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Green Services GmbH needed a way to alleviate the physically demanding manual work involved with palletising the company’s harvested turf. However, automating such a task is challenging, not just because of weight, but also because of the fluctuating properties of this natural product.

Green Services turned to the machine building and process automation expertise of TwinAutomation, which specified a FANUC M-20iD/35 6-axis industrial robot to facilitate the palletisation of turf rolls. Mounting the robot to the rear of an existing harvester, the M-20iD/35 is supported by integrated safety options that include FANUC DCS (Dual Safety Check) software.

Heavy lifting and physical strain are now a distant memory at Green Services. The automated palletising system featuring the FANUC robot is today providing safe and productive operation. Palletising capacity increased to around 500 rolls per hour based on a 7 second cycle time, delivering a working time reduction of circa 45% and greater production flexibility.

About Green Services

Located around 5 km northwest of Winterthur in Switzerland, Green Services GmbH is led by founder and managing director Ernst Brandenberger and his son Marco. The company produces rolled turf for home gardens, playgrounds, parks, golf courses and sports fields. Green Services also has an agricultural business involving dairy and arable farming.

How a robot became a farmer

Turf harvesting has always been a very demanding process, with each roll weighing around 15 kg,” states Ernst Brandenberger, founder and managing director of Green Services GmbH. “In line with our ethos of continuous improvement, we began looking for an automated solution that would ease the highly physical task of turf palletising.”  

Green Services reached out to TwinAutomation GmbH, a Switzerland-based specialist in the design and manufacture of customised solutions for a wide range of industries. Offering full project management from initial concept to final commissioning, TwinAutomation regularly incorporates FANUC robots into its customer projects. Today, most of the machines built by the company feature robotics.



We were very interested in this project from the outset because it was something totally different,” says Michael Studer, managing director of TwinAutomation.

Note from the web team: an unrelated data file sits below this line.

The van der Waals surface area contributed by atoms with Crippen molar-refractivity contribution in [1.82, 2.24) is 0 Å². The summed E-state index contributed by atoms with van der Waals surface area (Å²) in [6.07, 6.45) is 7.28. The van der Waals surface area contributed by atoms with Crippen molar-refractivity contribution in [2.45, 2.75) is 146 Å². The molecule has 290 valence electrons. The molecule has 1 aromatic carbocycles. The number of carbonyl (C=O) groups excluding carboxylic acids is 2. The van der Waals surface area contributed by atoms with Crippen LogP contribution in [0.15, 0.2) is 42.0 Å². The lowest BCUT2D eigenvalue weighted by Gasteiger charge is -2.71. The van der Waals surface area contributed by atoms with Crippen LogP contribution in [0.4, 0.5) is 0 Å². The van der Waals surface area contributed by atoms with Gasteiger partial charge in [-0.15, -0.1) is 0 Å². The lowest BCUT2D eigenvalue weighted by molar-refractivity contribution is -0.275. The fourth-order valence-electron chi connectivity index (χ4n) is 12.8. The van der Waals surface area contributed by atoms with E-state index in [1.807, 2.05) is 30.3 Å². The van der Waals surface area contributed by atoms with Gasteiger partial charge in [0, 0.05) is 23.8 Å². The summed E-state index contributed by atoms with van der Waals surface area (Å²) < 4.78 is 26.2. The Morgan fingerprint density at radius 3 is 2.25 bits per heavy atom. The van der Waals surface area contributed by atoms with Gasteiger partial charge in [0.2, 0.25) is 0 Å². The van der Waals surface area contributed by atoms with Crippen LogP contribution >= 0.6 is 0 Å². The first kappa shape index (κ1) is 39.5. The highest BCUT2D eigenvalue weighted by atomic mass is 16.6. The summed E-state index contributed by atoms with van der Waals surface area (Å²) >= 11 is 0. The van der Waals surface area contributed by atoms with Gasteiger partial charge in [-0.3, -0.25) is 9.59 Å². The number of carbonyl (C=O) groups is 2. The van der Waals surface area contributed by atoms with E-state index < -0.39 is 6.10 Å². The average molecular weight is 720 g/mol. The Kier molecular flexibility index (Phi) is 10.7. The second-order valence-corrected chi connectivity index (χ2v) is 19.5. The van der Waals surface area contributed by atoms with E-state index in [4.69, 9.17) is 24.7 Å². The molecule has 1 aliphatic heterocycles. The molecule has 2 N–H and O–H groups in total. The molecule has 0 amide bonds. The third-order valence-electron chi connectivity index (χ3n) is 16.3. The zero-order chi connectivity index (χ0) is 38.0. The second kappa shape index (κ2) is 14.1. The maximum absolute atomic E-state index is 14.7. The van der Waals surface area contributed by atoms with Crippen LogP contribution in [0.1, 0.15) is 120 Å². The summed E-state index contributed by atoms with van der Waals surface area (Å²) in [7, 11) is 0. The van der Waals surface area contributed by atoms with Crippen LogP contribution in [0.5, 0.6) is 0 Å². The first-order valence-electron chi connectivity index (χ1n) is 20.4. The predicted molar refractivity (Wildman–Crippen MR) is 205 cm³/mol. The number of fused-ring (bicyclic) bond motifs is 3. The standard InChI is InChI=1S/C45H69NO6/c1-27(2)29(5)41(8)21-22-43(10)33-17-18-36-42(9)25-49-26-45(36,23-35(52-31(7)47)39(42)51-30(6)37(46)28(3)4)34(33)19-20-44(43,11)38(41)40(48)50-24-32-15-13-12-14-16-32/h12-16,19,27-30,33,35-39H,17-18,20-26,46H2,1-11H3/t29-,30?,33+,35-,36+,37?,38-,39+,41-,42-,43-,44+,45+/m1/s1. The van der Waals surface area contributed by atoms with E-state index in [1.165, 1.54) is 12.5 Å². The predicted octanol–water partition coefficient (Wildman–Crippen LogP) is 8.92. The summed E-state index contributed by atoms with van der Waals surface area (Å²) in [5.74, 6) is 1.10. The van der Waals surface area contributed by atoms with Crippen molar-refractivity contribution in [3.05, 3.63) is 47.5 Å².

Like many machine builders and system integrators, TwinAutomation usually focuses on industrial applications, where precision engineering, standard operating procedures and conformity are the norm. As a natural product, turf is different.  

For example, the moisture content changes every day, which means that turf properties tend to fluctuate,” explains Mr Studer. “The rolling behaviour differs, as does the strength and firmness. Furthermore, vibrations from the harvester engine have a negative effect on palletisation.”  

It was clear that the turf palletising application at Green Services called for an extremely reliable robot in terms of control, performance and service life. With this thought in mind, TwinAutomation opted for a FANUC M-20iD/35 6-axis industrial robot offering 35 kg payload and 1831 mm reach.


There are many untapped applications for industrial robots in the agriculture industry, so it was an exciting opportunity to show what we could do,” says Mr Studer. “We prepared the FANUC robot with the gripper at our premises, with assembly and commissioning taking place at the site of Green Services. We mounted the robot inside an existing turf harvester and set about automating the palletising operation.

TwinAutomation fitted various safety options to the vehicle, such as a powered drop-down security gate on the rear of vehicle that closes when the FANUC robot is in operation. Further support for safety comes courtesy of FANUC DCS (Dual Check Safety) software, so staff can work in complete safety.  

With the automation system now fully operational at Green Services, palletising capacity is around 500 rolls per hour based on a 7 second cycle time.  

Through this innovative approach we were able to save about 45% working time and provide massive physical relief for our staff,” reports a highly satisfied Mr Brandenberger. “We have also become more flexible in production.”  

Mr Berger concludes by adding: “In our industry, when we say ‘in the field’ it usually means in operation at a manufacturing or process plant, but it’s adopted a very literal meaning in this project.